In Mwahahaha!, each player takes the role of a diabolical mastermind bent on world domination. The description in the game itself puts it rather nicely, I think:
Mwahahaha! is a card game of mad scientists and global domination for 2 to 5 players. You assume the role of an evil genius who builds a criminal empire and constructs a doomsday device with which to cow a trembling humanity. But you’re not the only one with grand machinations. Other players rival you for absolute mastery. He who completes his device first and collects the highest ransom is declared the winner — and ruler of the world!
This is a fun card game with a great theme and cool cartoony artwork. Now, it's called a "Card game," but don't take that to mean that the game has few components and only lasts for 15 minutes. The game is nearly overloaded with cards, chits, dice, boards, and tokens. This game must weigh at least 5 or 6 pounds, and it barely fits back into the box it comes in (but it fits).
Everything is good quality and the green and purple dice are way cool (though they are a little hard to see on my green tablecloth). As I already mentioned, I like the artwork, and most of the cards have flavor text on them.
How's it play?
The rulebook is pretty long and so full of examples and long explanations that its easy to get overwhelmed, but the rules are actually quite easy. Turns consist of you trying to get resources for your doomsday device and screwing over everyone else as much as possible. Each turn is divided into three phases: the Creation, Rivalry, and then Domination phase.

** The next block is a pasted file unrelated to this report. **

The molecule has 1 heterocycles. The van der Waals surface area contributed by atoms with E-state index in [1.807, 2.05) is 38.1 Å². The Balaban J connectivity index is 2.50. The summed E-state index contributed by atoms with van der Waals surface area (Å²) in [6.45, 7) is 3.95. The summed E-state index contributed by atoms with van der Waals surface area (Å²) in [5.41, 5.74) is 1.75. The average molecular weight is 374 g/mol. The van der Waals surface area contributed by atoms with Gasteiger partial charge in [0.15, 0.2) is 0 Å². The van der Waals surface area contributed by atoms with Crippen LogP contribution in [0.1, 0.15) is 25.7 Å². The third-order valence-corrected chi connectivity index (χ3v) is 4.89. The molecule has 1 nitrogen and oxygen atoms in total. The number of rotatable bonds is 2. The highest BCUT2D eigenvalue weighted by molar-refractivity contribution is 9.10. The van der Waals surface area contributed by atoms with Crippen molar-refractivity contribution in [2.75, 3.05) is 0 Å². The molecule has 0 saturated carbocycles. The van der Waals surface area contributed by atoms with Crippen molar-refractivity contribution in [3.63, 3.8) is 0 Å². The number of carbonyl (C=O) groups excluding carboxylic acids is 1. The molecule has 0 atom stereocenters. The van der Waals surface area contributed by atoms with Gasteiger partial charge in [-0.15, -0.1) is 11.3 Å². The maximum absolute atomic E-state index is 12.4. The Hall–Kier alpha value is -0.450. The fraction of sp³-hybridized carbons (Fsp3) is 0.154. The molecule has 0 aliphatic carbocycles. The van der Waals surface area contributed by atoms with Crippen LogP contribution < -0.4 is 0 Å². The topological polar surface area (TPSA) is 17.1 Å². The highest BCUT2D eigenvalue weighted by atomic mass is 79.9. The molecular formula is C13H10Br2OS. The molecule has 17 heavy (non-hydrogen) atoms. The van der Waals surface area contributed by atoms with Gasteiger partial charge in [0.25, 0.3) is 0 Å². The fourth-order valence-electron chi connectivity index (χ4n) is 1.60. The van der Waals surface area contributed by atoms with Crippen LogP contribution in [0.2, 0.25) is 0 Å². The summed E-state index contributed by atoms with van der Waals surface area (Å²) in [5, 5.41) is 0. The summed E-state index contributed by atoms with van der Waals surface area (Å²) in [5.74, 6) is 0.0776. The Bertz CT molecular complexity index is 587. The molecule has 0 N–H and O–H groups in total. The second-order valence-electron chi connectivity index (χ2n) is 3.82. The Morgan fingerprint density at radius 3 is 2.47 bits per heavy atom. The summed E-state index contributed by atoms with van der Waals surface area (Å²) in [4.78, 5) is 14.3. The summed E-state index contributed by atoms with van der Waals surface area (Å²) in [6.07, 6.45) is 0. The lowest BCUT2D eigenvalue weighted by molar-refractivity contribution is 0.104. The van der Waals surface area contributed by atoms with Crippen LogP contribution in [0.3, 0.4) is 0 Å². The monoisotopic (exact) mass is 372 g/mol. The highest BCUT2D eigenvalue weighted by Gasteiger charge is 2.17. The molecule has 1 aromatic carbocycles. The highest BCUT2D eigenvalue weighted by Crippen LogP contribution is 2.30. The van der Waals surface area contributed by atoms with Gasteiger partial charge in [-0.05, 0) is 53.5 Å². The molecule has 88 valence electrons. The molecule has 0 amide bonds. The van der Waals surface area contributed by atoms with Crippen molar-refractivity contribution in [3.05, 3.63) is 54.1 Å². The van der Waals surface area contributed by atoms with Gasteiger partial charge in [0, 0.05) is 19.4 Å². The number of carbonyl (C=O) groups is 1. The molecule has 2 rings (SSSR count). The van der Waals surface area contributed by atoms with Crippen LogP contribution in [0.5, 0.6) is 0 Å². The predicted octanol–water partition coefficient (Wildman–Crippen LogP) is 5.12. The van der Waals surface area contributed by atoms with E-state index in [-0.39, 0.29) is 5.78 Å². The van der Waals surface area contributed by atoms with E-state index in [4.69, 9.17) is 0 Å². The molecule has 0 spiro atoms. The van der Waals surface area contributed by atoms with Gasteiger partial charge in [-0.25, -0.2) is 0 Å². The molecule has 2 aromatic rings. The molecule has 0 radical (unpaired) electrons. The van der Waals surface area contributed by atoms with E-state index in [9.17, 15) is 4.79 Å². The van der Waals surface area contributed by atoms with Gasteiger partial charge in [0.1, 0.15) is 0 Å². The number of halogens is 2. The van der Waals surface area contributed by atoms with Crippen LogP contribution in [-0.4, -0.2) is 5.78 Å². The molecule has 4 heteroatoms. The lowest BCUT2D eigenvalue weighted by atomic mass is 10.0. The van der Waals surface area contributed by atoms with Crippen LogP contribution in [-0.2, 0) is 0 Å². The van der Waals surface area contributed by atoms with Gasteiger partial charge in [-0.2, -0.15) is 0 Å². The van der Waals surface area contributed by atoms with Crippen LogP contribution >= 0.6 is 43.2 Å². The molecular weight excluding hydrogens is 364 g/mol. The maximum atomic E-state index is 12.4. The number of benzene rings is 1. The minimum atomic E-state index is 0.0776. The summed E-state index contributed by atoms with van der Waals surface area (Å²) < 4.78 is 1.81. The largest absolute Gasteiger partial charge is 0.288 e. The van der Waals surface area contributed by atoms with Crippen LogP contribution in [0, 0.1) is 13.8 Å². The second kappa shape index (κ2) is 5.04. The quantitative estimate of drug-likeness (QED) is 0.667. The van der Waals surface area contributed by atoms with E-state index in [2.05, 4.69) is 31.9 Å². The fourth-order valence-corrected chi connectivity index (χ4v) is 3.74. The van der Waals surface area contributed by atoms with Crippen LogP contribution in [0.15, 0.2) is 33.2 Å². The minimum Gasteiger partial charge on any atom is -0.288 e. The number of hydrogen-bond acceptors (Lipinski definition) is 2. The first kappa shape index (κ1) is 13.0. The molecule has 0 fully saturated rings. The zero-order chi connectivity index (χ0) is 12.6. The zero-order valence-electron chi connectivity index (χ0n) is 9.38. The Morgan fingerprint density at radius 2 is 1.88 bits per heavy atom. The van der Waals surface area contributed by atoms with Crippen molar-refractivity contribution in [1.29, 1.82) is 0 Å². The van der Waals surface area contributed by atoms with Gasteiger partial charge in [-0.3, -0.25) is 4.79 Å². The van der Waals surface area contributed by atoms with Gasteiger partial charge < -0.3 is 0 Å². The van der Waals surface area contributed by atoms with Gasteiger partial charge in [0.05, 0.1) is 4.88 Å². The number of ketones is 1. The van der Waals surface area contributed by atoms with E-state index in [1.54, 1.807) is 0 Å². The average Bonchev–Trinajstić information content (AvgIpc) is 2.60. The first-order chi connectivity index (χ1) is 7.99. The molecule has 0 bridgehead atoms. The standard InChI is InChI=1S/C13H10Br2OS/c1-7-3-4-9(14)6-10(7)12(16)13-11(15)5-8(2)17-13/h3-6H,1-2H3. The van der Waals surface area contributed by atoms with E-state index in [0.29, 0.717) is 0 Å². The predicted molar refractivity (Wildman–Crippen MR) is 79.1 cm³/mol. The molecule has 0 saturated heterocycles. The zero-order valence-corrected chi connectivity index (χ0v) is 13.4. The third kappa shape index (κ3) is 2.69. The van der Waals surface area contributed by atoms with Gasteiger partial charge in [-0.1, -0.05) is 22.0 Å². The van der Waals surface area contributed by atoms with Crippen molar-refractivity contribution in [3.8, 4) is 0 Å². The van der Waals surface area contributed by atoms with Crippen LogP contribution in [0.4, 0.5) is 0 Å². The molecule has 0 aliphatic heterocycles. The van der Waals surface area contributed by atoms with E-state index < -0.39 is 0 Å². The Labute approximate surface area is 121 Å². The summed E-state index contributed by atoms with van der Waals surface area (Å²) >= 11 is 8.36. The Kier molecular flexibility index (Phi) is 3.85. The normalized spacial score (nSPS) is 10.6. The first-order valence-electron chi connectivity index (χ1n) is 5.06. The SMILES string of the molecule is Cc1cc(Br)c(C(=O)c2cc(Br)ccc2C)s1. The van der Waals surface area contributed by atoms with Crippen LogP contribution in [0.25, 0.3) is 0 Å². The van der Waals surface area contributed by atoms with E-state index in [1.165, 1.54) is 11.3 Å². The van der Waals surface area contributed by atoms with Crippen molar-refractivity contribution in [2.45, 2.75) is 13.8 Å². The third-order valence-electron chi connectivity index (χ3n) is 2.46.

Each player has an evil Lair (described on their player board) that has ratings for each of the 4 resources in the game (which are: Structure, Energy, Money, and Eureka!). Players also have Empire cards that represent companies or firms under your control that have resource ratings of their own. During the creation phase, each player draws raw materials cards (which depict resources on them) and trade them in for matching resource chits. The catch is that you can't recieve more resources than you have rating for on both your empire cards and lair. This is probably the most "gamey" part of the game and is also the toughest part for new players to wrap their head around. Thematically, you are using your empires/lair to convert raw materials into actual usable resources, which makes sense, but I wonder sometimes if the game could benefit from removing the raw materials cards all together and just producing your resource ratings worth of resources every turn. On the other hand, once you understand it it's not too complicated, and one person actually told me he thought that the resource generation mechanism was the most interesting bit of the game (note: he is a heavy-Euro fan and probably didn't care about the theme at all).
During the Creation phase, you can also buy additional empire cards and minions, and you can trade with other players. Trading never happened much in our games, though. One reason for this is that there is so much "screw you" and "take that" stuff in the game that no one wanted to help anyone else, even a little bit. Another reason is probably the existence of the "Betrayal!" card; it's a Raw Materials card that reads "If you just got this card in a trade, discard it" (You don't actually show people the cards you're trading before you trade them, so this comes at you unexpectedly). The last reason is the arbitrary limit imposed on Raw Materials trading (only 1 card traded per turn). I guess it's nice that the option to trade is there, though.